Posted: 18 November 2015

I remember those days

Shakira Martin is Vice President (Further Education) at the National Union of Students. With a difficult childhood and troubled teenage years, Shakira knows first-hand the challenges facing our nation’s teenagers. As a single mother, further education has helped her break the cycle of deprivation, be a role model to her children and develop the confidence to stand for this national role.

Now in a position to help young people with experiences like her access education and increase their opportunities in life, Shakira is backing the debate around whether or not we are failing the nation's teenagers.

My experience of being a teenager

I remember what it was like being a misunderstood teenager. I was full of anger about things I had experienced and I didn’t know where to channel it. I ended up punching walls to get it out. Hurting myself seemed easier than dealing with the pain of talking about what was on my mind. A broken home and drug abuse was  to blame for a lot of my reckless behaviour and why I felt like I was going insane.

I was never an academic type. I knew I wanted more than what I had seen around me but I didn’t believe that I could achieve GCSEs. When I was leaving school I had no idea what I wanted to do. I knew I wanted money but instead of doing anything about it I hung around the streets and caused trouble.

Between the ages of 16 and 18 I enrolled on a number of different courses and didn’t complete many of them. I often blamed it on things like the cold weather and the distance to travel. I wasn’t motivated, I lacked self-confidence and I really didn’t know what I wanted to do.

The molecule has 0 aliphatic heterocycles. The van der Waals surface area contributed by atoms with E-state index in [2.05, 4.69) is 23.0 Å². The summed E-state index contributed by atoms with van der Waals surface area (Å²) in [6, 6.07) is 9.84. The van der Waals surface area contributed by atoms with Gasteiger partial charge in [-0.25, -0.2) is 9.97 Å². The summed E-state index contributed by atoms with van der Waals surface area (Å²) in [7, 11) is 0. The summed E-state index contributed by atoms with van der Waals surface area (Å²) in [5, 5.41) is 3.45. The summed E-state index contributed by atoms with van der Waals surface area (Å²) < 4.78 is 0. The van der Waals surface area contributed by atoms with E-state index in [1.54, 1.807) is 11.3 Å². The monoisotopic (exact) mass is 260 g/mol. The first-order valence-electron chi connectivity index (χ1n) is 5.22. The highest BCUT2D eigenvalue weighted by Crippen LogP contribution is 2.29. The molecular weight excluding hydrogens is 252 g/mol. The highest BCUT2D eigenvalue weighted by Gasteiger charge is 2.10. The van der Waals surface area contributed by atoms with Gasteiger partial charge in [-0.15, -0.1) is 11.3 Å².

When it all changed

I quickly wised up when I became a mother and became legally responsible for my actions and two children. I realised that I needed to educate myself and go back to college.

Further education gave me 10 years’ worth of chances to turn things around and helped me overcome my past experiences. I now know first-hand the power of education to transform lives – in my case, mine and the lives of my two beautiful girls.

My advice for teens

Looking back, I would say use your teenage years wisely. Messing up and making mistakes is all part of gaining maturity, creating your unique story and overcoming difficulties.

Teens in Crisis? debate

It is great that so many young people are coming to the Annual Edward Rudolf Debate 2015 and I hope everyone who can attend makes the most of it. It is set to showcase an impressive line-up of expert panellists and there are sure to be a dynamic mix of views on the challenging question: Are we failing our nation’s teenagers?

I am urging you to get involved in tackling the most difficult issues facing teenagers by tuning into the live stream online on Thursday 19 November from 6pm at or sending a question for the exciting panel of young people and adult experts using #SeriouslyAwkward in your Twitter post.


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The Children’s Society Annual Edward Rudolf Debate 2015

Posted: 13 November 2015